Showing posts from March, 2019

Make Do

When Grandma needed something that she didn't have, she'd often say, “We can make do.”  The most affectionate time she said we could make do was when I arrived at her remote cabin in the woods with my infant daughter. I didn’t own a portable crib, so Grandma emptied a dresser drawer for her to sleep in—it worked great. 
Grandma was resourceful. She’d make toy dolls from yarn and buttons. She fashioned doll clothes from flour sacks. In the kitchen, she’d make do with what she had. She repaired what broke; she didn’t replace. 

I don’t think I ever fully developed my ability to “make do”. Growing up with plenty of cheap solutions, my idea of making do usually meant going out and buying it.

I wonder if I have missed an opportunity to think creatively with what I have on hand—like Grandma did. Her generation seemed to find solutions from what was available. 

As I look at what I have—it’s way more than Grandma had—maybe I can learn how to improvise more, need less, and in the end, be sa…

A Season to Remember

A ragtag group of 14 and 15-year-old boys played together on a perpetually losing baseball team. 
It wasn’t like they didn’t have talent. The first baseman was tall for his age and had an arm reach that could snag a line drive before it ever had a chance to make it to the outfield. 
Then there was the outfielder who never complained about his position and could run faster than the opponent’s hit—robbing many of an RBI score.
The stud second baseman was a poor kid from the city’s low income housing. He looked like every other player in his new uniform. But one of the team moms always had a concession stand burger for him after the game.
But the new head coach had big ideas for playing small ball. He’d vex the opponents with an unexpected bunt, scoring a run from third base. And then he'd call for a fake bunt when they were anticipating one—having his batter swing hard at the last second.

The coach also brought in an ancient pitching coach—he was over 80 years old; the boys must have won…

That Look

I’ve seen that look on your face before—I’ve been with you long enough to know when I might see it, so I watch for it. 

I guess it’s just what a grandma does—I’m on high alert for your hurting heart. I saw your downcast eyes, you didn’t want to talk, sadness was hidden—but barely, because your lower lip quivered just a bit.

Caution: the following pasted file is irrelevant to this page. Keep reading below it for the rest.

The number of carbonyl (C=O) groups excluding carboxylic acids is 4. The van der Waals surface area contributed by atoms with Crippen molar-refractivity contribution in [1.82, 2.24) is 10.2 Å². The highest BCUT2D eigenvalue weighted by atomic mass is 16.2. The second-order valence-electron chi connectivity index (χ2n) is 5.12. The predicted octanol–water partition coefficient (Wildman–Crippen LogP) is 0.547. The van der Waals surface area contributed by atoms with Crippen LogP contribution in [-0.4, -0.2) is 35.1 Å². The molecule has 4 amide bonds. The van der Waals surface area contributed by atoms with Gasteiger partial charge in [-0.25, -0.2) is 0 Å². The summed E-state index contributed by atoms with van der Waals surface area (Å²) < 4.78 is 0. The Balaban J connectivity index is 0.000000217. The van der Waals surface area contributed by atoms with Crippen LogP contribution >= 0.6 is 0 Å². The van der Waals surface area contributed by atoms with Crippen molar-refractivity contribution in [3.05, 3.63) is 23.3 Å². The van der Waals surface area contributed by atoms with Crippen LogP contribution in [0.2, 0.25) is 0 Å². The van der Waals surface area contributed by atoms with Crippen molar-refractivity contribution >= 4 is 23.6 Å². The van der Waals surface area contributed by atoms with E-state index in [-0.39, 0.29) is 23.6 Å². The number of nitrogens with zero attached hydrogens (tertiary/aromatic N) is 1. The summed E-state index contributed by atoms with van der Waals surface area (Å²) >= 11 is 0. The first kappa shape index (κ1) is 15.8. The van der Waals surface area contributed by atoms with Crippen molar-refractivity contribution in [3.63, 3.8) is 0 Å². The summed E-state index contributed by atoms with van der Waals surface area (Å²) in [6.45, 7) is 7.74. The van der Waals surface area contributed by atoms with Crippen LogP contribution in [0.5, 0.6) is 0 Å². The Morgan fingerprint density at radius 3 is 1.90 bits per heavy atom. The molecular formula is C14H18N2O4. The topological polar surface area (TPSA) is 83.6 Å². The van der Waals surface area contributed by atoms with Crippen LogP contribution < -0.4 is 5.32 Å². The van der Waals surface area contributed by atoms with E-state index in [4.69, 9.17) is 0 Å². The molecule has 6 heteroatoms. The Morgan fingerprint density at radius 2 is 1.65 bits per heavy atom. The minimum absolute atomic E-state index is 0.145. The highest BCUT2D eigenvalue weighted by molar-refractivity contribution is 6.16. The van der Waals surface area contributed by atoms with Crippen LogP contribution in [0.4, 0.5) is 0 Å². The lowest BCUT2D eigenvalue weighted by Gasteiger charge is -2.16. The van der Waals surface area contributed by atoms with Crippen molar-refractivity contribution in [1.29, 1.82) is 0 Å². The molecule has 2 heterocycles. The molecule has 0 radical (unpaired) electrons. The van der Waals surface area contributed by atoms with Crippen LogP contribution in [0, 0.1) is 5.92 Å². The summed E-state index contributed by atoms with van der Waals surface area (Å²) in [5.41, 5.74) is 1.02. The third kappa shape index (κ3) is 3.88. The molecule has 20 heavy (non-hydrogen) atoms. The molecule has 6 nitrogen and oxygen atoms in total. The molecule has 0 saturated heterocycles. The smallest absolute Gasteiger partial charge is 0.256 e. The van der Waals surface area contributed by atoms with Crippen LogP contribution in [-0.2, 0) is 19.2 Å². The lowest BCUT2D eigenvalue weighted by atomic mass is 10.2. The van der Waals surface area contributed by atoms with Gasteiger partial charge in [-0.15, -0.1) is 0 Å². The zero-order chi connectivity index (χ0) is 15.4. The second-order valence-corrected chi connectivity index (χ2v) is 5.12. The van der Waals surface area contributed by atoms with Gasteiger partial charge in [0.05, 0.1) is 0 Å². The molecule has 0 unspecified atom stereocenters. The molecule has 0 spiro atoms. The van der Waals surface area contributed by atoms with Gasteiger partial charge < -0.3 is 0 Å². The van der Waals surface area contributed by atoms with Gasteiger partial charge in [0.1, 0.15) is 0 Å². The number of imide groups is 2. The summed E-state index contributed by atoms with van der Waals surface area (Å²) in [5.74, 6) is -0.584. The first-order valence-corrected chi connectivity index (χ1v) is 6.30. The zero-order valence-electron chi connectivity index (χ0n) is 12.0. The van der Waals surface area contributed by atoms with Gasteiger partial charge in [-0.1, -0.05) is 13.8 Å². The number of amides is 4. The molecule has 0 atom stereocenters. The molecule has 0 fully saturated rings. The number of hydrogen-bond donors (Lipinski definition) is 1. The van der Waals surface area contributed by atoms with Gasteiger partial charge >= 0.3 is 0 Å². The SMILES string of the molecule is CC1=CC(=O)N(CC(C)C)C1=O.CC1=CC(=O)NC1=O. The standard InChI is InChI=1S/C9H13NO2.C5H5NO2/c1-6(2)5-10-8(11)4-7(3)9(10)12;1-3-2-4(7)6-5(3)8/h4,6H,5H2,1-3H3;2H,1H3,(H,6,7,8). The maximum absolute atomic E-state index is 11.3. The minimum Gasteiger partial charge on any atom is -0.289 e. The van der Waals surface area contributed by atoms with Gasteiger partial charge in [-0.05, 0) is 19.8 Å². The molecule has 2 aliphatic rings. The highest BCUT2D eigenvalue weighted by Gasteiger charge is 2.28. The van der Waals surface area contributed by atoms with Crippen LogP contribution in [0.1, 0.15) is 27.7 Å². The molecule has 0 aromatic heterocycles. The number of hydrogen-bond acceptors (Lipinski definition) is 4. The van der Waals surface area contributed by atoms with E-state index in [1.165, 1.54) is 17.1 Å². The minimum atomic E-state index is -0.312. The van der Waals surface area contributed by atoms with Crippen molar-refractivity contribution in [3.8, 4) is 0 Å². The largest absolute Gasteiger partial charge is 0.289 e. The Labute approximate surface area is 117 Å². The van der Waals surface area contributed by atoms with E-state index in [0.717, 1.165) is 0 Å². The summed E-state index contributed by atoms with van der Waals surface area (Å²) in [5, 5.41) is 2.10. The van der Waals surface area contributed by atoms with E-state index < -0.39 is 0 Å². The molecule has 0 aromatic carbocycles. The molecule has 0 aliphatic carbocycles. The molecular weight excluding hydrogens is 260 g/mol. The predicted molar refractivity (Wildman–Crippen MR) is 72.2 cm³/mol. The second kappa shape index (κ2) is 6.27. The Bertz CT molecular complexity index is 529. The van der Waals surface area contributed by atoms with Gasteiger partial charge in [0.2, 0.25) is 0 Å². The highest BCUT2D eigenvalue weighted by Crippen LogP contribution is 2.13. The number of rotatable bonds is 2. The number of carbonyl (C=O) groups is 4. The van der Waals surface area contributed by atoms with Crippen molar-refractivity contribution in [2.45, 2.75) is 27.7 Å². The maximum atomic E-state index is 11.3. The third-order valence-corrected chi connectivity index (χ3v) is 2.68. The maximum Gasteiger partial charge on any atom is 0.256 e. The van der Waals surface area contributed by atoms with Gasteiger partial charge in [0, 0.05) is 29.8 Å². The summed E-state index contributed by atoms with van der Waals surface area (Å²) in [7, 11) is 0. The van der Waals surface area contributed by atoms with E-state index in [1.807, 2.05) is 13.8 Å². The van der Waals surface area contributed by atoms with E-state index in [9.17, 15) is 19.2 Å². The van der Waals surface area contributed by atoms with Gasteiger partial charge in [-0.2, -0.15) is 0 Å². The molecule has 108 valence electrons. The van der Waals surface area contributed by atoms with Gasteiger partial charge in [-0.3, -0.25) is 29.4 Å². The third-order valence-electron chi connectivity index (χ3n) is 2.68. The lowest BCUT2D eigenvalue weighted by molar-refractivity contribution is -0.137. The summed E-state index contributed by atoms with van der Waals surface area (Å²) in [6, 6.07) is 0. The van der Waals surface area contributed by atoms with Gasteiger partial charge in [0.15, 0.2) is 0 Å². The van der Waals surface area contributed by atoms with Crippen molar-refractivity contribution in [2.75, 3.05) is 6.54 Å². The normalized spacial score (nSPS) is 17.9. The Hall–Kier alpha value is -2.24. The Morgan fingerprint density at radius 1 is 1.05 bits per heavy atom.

After five years of teamwork, your basketball team played its final game. Theteam had stuck together through the toughest of all losses—a teammate killed by a drunk driver over a year ago. 
Then you all committed to play even harder. Now, it’s over. I imagine you’re wondering if you’ll make the high school team. I know you wish your friend would have lived to be part of it.

I wanted to hug you and let you know that I saw the look, but it wasn’t hug time. 
Instead I prayed that God would do what I never really can do—be with you in all of those kind of moments—because I know there will be many more I never will see, but God always will.

"Watch this: God’s eye is on t…

Fortnight and the Generation of Doom

If you’re a parent or grandparent of a middle schooler, I don’t need to define Fortnight—the video game sensation. For the rest of you, it’s the latest in an onslaught of worries facing parents, educators, and medical professionals. 
One recent article lamented that some 5th graders had signs of carpel tunnel from hand overuse. Not to mention the worries about gaming addiction. 
Sigh. Today’s kids do not have it any easier with all the advancements in technology. They are responsible for higher academic expectations—many requiring computers while at the same time their use of computers and video games has to be carefully monitored. 
A world of porn and potential harm lurks menacingly behind those screens.
So, are today’s kids doomed to a life of online addictions? No. But a few will, just like every generation copes with addiction—alcohol seemed to hit my parent’s generation. Mine has dealt with drugs.
But my generation wasn’t doomed any more than Generation Next is. Choice is still an opt…

Penalty Pen

It happened once, but in Annie’s canine perspective it could happen every time. As the truck idled in the driveway, a squirrel ran underneath. Annie saw it, and frantically circled the truck. The squirrel had every advantage—speed and nearby trees making a fast get-away.
So now, whenever the truck is getting ready to depart, Annie runs around it incessantly. Waiting for a squirrel to emerge.
Annie is not thinking about the danger of getting run over—she’s not even listening to the command to sit and stay while the truck leaves. Hence, she now sits in her penalty pen—so she can learn her lesson.
Do I not do the same sometimes? Something happens once, twice, maybe more, and then I no longer listen to reason. It’s all about what I imagine it to be. 

I have well-rehearsed lines that I repeat. It’s as if there will always be squirrels running around and I need to chase them. 
But what if I slow down, even sit and stay like Annie should be doing, and consider the situation more calmly? I might …